We have all heard horror stories about unscrupulous contractors exceeding budgets, building without regard to code, refusing to correct errors, or taking a customer’s money and running away. Whether you are starting a small remodeling project or building a new home, there are ways you can protect yourself from contractors who are out to take advantage of unsuspecting clients. The most important way is to negotiate a legal contract that details the work to be done, the basis of the price, and a timeline. The contract protects both parties.

As with any business deal, contracts spell out the terms of work, including who performs it, what goods and services are included, how much time it will take, costs, and how to cover contingencies. If your builder uses subcontractors, it is important to complete legal contracts with these professionals.

Here are four tips you should follow while negotiating a subcontractor agreement.

Insist on Communication

If you are the client, your contract with your contractor must state how subcontractors will be hired, paid, and kept accountable for their products and services. It should also state what subcontractors will be hired, such as electricians, plumbers, painters or carpenters. This master agreement should define how subcontractors will be hired to prevent hiring subcontractors without your approval.

The subcontractor agreement must spell out what goods and services are to be provided, how much and when payments are made, and how work is to be reviewed and evaluated. It should also specify that work must meet the required codes and industry standards. When your primary contractor hires subcontractors, their company is responsible for ensuring the terms of completion. If you hire subcontractors, the terms of completion fall on you.

Your contract with your builder should specify who oversees and gives final approval to the subcontractor’s work. This ensures that all parties understand the legal requirements of completion.

Include a Detailed Scope of Work

All parties must understand what is to be completed by the subcontractor. The scope of work details the tasks to be completed, materials supplied, completion milestones, and price. It must be specific to ensure that all parties are fully informed about the terms of the project. It should specify who the client is, to whom the subcontractor reports and include terms for any warranties, guarantees, and follow-up services. If services are phased, such as installing plumbing lines in one phase and installing fittings in another, these tasks and phases should be spelled out.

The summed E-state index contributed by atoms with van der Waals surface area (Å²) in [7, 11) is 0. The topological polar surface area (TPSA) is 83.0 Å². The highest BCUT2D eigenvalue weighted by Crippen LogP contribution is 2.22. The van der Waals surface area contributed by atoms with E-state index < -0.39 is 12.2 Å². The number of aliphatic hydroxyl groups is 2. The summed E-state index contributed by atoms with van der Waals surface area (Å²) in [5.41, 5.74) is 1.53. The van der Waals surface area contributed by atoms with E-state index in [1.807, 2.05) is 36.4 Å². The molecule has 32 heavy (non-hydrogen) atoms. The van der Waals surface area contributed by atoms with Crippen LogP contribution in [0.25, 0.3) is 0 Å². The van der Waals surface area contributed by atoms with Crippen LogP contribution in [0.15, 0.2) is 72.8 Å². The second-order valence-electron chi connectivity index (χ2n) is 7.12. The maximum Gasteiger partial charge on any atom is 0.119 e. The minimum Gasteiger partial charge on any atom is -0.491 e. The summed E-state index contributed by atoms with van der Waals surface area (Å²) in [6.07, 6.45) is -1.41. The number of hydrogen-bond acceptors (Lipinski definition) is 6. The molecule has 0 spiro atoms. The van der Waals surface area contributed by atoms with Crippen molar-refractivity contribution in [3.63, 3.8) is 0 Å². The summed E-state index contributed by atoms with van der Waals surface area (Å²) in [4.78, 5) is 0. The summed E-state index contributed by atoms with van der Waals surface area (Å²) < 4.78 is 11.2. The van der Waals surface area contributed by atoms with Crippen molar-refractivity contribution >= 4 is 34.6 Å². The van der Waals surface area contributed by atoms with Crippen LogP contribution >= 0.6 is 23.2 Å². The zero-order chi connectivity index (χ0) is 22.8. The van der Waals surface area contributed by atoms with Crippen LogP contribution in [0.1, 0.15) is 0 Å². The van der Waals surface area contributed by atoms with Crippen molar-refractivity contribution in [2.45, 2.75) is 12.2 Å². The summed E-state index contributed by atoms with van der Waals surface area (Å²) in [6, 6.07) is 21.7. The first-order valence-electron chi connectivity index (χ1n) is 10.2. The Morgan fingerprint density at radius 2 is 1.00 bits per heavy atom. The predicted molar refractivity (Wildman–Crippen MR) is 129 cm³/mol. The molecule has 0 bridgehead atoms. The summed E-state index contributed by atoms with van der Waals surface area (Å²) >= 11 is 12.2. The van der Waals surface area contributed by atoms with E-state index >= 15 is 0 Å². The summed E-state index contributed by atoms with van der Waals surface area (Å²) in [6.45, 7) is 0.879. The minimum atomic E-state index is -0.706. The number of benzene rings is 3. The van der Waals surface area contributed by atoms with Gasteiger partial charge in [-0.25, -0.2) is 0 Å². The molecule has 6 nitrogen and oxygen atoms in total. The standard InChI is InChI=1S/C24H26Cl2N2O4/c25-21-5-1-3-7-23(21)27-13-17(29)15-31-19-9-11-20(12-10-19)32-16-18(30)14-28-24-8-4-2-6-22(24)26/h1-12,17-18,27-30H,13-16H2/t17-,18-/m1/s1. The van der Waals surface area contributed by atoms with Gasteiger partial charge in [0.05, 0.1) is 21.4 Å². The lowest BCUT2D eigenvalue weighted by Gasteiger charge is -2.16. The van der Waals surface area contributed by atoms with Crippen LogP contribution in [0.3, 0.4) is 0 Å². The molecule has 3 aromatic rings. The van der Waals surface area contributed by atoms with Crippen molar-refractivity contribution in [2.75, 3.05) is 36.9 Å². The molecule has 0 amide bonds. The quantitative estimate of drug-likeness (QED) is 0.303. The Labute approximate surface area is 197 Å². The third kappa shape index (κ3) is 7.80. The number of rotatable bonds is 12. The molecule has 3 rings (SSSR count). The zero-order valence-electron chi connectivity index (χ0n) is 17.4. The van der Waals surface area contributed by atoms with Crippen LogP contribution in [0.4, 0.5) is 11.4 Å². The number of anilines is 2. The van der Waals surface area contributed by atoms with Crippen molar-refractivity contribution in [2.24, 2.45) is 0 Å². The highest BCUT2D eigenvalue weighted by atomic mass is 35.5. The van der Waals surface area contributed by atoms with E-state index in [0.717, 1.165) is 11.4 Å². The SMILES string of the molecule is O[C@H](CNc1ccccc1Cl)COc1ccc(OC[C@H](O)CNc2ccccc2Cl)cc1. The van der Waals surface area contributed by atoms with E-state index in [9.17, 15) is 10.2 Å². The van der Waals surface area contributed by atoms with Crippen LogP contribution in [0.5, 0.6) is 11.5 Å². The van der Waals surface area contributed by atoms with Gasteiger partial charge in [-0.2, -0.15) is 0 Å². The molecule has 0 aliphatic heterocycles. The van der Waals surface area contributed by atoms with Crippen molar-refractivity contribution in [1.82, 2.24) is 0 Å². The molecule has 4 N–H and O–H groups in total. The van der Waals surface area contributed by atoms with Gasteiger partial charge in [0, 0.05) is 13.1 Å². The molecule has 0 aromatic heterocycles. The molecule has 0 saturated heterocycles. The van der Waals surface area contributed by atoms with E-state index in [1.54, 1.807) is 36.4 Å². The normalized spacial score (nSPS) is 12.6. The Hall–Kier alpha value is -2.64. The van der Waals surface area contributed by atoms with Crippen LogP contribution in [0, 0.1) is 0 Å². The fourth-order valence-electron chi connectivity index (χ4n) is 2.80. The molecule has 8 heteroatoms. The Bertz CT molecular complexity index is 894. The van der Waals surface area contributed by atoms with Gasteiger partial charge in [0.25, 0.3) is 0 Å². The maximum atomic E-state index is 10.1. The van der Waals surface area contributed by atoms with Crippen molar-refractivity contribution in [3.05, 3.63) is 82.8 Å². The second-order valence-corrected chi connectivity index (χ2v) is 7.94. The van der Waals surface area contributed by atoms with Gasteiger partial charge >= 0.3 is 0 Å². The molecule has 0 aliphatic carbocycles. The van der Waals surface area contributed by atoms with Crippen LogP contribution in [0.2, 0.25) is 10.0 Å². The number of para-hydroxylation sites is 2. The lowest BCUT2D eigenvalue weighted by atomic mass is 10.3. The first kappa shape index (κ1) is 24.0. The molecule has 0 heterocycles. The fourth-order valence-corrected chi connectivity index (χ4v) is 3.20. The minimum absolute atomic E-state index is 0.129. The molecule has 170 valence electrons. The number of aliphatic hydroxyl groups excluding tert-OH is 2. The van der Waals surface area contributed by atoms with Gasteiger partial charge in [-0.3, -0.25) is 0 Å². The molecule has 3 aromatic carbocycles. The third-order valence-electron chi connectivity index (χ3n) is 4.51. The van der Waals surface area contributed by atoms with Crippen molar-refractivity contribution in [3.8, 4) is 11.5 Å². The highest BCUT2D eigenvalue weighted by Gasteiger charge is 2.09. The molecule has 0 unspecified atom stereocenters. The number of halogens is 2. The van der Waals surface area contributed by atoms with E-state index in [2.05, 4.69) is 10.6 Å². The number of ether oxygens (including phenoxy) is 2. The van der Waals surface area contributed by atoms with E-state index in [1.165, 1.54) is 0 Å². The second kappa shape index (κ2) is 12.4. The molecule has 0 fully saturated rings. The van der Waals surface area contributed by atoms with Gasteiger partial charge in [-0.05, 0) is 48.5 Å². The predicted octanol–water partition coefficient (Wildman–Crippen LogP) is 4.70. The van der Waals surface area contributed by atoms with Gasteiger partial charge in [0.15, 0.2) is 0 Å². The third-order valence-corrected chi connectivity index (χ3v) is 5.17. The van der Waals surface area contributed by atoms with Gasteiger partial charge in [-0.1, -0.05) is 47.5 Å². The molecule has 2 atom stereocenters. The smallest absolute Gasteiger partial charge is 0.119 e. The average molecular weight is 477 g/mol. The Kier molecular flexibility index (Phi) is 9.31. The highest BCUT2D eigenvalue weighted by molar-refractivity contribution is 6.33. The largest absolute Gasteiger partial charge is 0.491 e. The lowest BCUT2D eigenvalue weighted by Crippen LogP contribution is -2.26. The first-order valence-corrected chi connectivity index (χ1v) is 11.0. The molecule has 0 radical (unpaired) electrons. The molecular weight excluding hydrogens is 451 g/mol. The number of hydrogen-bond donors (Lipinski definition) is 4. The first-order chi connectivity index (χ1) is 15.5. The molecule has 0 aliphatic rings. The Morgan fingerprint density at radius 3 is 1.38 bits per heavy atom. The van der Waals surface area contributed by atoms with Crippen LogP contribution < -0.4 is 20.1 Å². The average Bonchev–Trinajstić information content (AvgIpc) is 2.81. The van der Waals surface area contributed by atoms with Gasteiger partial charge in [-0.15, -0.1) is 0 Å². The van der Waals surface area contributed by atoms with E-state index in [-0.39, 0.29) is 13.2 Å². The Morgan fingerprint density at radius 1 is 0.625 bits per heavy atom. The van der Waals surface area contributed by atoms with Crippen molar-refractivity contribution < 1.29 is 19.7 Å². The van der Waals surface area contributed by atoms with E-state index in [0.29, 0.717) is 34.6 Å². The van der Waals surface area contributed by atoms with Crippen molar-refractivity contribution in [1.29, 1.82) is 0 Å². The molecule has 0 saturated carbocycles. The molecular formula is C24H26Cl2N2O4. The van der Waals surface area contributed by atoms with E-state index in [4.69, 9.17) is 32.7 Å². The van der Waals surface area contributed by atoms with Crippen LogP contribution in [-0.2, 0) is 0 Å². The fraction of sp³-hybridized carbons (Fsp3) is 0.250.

Make Sure Plans Are Detailed

The scope of work should include detailed plans that the subcontractor will be asked to review and follow. For some types of remodeling, plans must be approved by the permitting agency to start the work.

If the subcontractor feels that the plans are not adequate, ask an independent architect, engineer, or other professional to review them. Some contractors fudge on plans at the beginning of a project, promising to provide more detail later or stating that detail is not needed. Even if the builder is trustworthy, vague plans can lead to misunderstandings and higher costs. Although hiring a professional to review plans costs more upfront, it can save thousands of dollars later.

Check Credentials and History of Complaints

Unscrupulous companies are often unlicensed. Ask for the company’s license number, and check it. The company liaison who is working with you may tell you that you must be responsible for getting and fulfilling permits. Take this as a red flag.

A contractor who will not be responsible for pulling permits may not be able to acquire them because the company is not licensed. Insist that your building professional be responsible for applying for and fulfilling the terms of permits.

Some types, such as electrical, plumbing, or mechanical permits, may not be able to be assigned to homeowners. Instead, they can only be pulled by licensed industry professionals. Contact your local city or county board to be sure who must pull permits.

A successful professional is usually proud of completed work and is eager to showcase past projects. Ask for references, and call them. Ask previous clients about the quality of work, timeliness of completion, ability to work within the budget, and how easy it was to work with the individual or company. In addition, check with the local Better Business Bureau or professional societies about complaints. If complaints are registered, note how they were dealt with. Most professionals address valid complaints, striving for customer satisfaction, and a good name in the industry.

Your home remodeling project can be successful with planning and putting legal safeguards into place. If you feel that you are being cheated or have doubts about the integrity of your builder, contact a contractor fraud expert.


I am a blogger with features/mentions in Mattress Insider, Brit+ Co, and Best Company. Being a housewife with kids, I spend a lot of time fixing & improving stuff at home. Plus, I also write at DSRPT at times. 

Twitter: @HamnaAmjad |  LinkedIn: www.linkedin.com/in/hamna-amjad/